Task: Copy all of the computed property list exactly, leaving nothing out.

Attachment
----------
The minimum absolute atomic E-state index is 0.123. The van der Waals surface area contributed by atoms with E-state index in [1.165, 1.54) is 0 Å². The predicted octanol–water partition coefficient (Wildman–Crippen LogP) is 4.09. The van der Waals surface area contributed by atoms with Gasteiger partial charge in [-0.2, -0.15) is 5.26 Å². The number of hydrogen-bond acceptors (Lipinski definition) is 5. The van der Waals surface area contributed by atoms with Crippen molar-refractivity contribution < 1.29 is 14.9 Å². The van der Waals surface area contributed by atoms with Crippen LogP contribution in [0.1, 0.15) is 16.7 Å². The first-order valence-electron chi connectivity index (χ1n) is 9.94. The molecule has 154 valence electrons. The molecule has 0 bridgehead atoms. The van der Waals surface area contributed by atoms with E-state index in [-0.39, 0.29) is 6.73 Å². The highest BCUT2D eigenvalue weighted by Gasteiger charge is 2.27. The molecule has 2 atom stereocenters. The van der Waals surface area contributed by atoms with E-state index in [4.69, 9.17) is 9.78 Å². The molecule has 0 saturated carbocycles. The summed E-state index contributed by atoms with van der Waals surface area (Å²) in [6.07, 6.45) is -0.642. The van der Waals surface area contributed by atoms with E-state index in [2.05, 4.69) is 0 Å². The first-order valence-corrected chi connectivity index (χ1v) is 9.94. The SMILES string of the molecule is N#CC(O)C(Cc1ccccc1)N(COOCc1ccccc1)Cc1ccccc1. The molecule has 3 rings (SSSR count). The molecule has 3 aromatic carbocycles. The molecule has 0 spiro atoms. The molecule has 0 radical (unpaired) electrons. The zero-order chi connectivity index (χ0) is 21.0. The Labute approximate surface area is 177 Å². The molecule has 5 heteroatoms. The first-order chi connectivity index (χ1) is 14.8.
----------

The minimum absolute atomic E-state index is 0.123. The van der Waals surface area contributed by atoms with E-state index in [1.165, 1.54) is 0 Å². The predicted octanol–water partition coefficient (Wildman–Crippen LogP) is 4.09. The van der Waals surface area contributed by atoms with Gasteiger partial charge in [-0.2, -0.15) is 5.26 Å². The number of hydrogen-bond acceptors (Lipinski definition) is 5. The van der Waals surface area contributed by atoms with Crippen molar-refractivity contribution < 1.29 is 14.9 Å². The van der Waals surface area contributed by atoms with Crippen LogP contribution in [0.1, 0.15) is 16.7 Å². The first-order valence-electron chi connectivity index (χ1n) is 9.94. The molecule has 154 valence electrons. The molecule has 0 bridgehead atoms. The van der Waals surface area contributed by atoms with E-state index in [-0.39, 0.29) is 6.73 Å². The highest BCUT2D eigenvalue weighted by Gasteiger charge is 2.27. The molecule has 2 atom stereocenters. The van der Waals surface area contributed by atoms with E-state index in [4.69, 9.17) is 9.78 Å². The molecule has 0 saturated carbocycles. The summed E-state index contributed by atoms with van der Waals surface area (Å²) in [6.07, 6.45) is -0.642. The van der Waals surface area contributed by atoms with E-state index in [2.05, 4.69) is 0 Å². The first-order valence-corrected chi connectivity index (χ1v) is 9.94. The SMILES string of the molecule is N#CC(O)C(Cc1ccccc1)N(COOCc1ccccc1)Cc1ccccc1. The molecule has 3 rings (SSSR count). The molecule has 3 aromatic carbocycles. The molecule has 0 spiro atoms. The molecule has 0 radical (unpaired) electrons. The zero-order chi connectivity index (χ0) is 21.0. The Labute approximate surface area is 177 Å². The molecule has 5 heteroatoms. The first-order chi connectivity index (χ1) is 14.8.